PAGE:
Slideshow SLIDESHOW: Social Eatz, From Top Chef's Angelo Sosa

[Photographs: J. Kenji Lopez-Alt]

Social Eatz

232 East 53rd Street, New York NY 10022 (b/n Second and Third; map); 212-207-3339;
Service: Friendly and attentive, in "Social Eatz" T-shirts
Setting: Long, narrow dining room
Must-Haves: Burgers, tomato soup, desserts
Cost: Not quite meal-sized plates, mostly under $10
Grade: Burgers, A-; Rest of the menu, C+

One could find plenty of cheap shots (cheap shotz?) to take at Social Eatz, the new casual Midtown restaurant from recent Top Chef runner-up Angelo Sosa.

There's the name, which sounds more like a rival to Foodspotting or Groupon than a restaurant. The only explanation offered for it ("We want to build a community for foodies who want to interact with us. Twitter, Facebook, Foursquare—we want to hear from you!") seems a little hard to swallow. It's a restaurant that feels like it was built from a hundred incongruous ideas of a PR team, not the passions or interests of a chef.

But the same could be said (if to a lesser extent) about Angelo Sosa's last project, sandwich shop Xie Xie; billing itself as a "concept," rather than a restaurant, it seemed hell-bent on replication, as Ed Levine wrote in 2009:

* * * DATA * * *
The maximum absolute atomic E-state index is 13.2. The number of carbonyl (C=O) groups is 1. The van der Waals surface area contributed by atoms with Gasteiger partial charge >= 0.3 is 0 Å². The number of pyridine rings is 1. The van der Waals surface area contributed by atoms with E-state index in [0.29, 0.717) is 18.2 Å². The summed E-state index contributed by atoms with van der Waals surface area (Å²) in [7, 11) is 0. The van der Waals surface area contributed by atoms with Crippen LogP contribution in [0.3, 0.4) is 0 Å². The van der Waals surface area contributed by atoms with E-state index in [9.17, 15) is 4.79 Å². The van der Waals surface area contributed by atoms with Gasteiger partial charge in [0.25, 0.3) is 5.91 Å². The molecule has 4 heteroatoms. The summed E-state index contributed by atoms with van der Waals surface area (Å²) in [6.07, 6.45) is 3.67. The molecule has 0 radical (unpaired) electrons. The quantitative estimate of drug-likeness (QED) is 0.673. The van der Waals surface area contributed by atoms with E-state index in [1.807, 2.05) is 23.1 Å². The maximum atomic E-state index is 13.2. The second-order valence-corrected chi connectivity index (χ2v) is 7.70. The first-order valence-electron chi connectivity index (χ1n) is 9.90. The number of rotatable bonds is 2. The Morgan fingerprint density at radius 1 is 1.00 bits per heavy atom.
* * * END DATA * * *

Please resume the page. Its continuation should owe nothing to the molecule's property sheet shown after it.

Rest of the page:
When I heard that Xie Xie was a sandwich concept rather than a sandwich shop—complete with a second location already secured--I was worried. Replicable concepts are much more difficult to pull off than they appear, so I really didn't know what to expect from Xie Xie.

Yet we enjoyed just about everything on the menu there; and Social Eatz's Asian interpretation of American comfort food doesn't sound too different from Xie Xie's Asian interpretations of sandwiches. So we were willing to give Sosa the benefit of the doubt. Hey, if "Imperialist Hot Dogs" or "Asian Taco'z" are delicious, we'll go back for them—no matter what they're called.